A piece of Italy: There is more to Italian fare than pasta, says Chef Manab Suri

This Monday, the otherwise stationary auditorium of the Dr. Ambedkar Institute of Hotel Management Catering and Nutrition, located in Sector 42, is no less similar than a television studio. If you haven’t visited a set yet, especially one that is shooting for culinary events, this was the perfect place to catch the action. Fatty pots sat on multiple burners with liquids bubbling between them, flavors floating around as multiple hands were driven, driven, cut and a range of different ingredients were cut. A camera captures and projects close-ups of dishes on a large screen

The orchestra of this kind of food was led by a man who was above all of them, quite literally. Meet Chef Manab Suri. A well-traveled and experienced chef, who has previously worked with hotel chains such as Taj, ITC Group and Marriott, has conducted a special exhibition on the plate of dishes and styling industry for the students of the Institute. Although he owns and operates the popular Gusto Cafe and Restaurant which serves a lovely mix of Mediterranean fare, the chef chose Italian food for this presentation.


“I wanted to showcase a five-course menu and show that there is more to Italian fare than just pasta,” said the chef’s menu, which includes marinated mushrooms with balsamic glaze, parmesan crackers, gourmets like Osobuko Alla Milanese (lamb shells). Included) with risotto, basil pesto, aransini balls and banana emerald quota. “I think the palate has evolved everywhere now and as a chef, one always has to recreate the menu and save for the latest meals. I wanted to show you some of the essentials for Italian rental today, ”said Suri.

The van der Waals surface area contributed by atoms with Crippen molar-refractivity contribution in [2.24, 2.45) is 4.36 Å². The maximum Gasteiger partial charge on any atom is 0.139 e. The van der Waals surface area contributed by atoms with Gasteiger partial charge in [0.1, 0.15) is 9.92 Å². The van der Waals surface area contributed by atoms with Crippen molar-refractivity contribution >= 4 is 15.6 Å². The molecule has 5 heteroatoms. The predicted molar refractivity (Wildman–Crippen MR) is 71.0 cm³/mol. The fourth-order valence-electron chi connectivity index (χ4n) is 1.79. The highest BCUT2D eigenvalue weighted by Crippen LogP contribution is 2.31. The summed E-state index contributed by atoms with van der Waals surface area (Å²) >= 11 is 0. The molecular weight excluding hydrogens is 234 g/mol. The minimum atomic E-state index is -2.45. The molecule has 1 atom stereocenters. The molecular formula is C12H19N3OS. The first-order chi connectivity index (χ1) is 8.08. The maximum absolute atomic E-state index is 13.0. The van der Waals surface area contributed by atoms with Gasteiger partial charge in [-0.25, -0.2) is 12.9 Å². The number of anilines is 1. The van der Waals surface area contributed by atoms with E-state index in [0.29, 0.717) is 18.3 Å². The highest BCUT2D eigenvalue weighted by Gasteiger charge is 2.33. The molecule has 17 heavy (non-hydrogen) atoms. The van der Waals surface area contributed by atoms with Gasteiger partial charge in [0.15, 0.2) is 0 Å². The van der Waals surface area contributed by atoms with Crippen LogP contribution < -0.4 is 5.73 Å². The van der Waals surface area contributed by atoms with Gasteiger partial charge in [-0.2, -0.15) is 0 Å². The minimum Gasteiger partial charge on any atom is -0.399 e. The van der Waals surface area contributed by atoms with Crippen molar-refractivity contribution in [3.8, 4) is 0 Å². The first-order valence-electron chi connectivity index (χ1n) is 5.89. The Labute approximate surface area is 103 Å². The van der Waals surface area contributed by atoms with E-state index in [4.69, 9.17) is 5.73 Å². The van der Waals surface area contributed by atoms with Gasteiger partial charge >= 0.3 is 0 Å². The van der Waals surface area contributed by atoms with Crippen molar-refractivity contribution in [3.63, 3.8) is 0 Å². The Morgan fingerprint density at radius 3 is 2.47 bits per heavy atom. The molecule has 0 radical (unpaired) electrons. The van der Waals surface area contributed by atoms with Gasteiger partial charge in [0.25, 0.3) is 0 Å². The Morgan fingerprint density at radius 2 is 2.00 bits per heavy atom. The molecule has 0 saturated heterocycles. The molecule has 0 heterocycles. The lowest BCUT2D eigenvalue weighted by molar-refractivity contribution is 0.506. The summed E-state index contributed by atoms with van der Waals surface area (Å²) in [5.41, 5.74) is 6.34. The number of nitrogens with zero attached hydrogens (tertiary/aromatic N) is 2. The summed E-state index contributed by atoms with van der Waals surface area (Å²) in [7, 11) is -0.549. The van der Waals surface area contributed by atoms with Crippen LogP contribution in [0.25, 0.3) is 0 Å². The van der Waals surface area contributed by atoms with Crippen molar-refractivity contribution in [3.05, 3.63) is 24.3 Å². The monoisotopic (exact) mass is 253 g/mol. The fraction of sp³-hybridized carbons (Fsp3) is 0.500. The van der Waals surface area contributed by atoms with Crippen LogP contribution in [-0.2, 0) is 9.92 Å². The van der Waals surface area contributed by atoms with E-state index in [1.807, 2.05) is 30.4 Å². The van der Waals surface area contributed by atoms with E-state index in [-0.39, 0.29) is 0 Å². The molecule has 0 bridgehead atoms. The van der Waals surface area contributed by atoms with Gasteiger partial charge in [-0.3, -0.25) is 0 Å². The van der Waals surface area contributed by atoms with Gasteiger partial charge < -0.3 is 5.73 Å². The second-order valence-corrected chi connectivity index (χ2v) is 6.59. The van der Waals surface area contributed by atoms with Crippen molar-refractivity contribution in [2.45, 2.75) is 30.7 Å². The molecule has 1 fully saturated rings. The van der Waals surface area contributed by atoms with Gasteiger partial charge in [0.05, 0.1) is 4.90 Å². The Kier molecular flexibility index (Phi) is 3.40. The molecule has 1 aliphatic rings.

As he prepared for the meal, the chef patiently explained each step while the interested students wrote the notes in their diaries. From what kind of cuts with vegetables to Italian hire to teaching the art of making chicken roulette, the chef walked through each of the students.

“It’s very important to practice and improve your skills,” said Chef, whose show lasted six hours. Highlighting the need to familiarize oneself with the various ingredients, the chef introduces the class to a choice of mascarpone cheese, kosh salt and arborio rice. The latter is small-grain Italian rice that creates a gorgeous risotto that even annoys chefs. “Make sure you add butter to the risotto when the burner is off,” he said, peppering his dish with simple tips.

“Such workshops provide students with a unique outward exposure that helps raise their awareness of new trends in modern gastronomy,” said Bharati Tyagi, principal of the institute.

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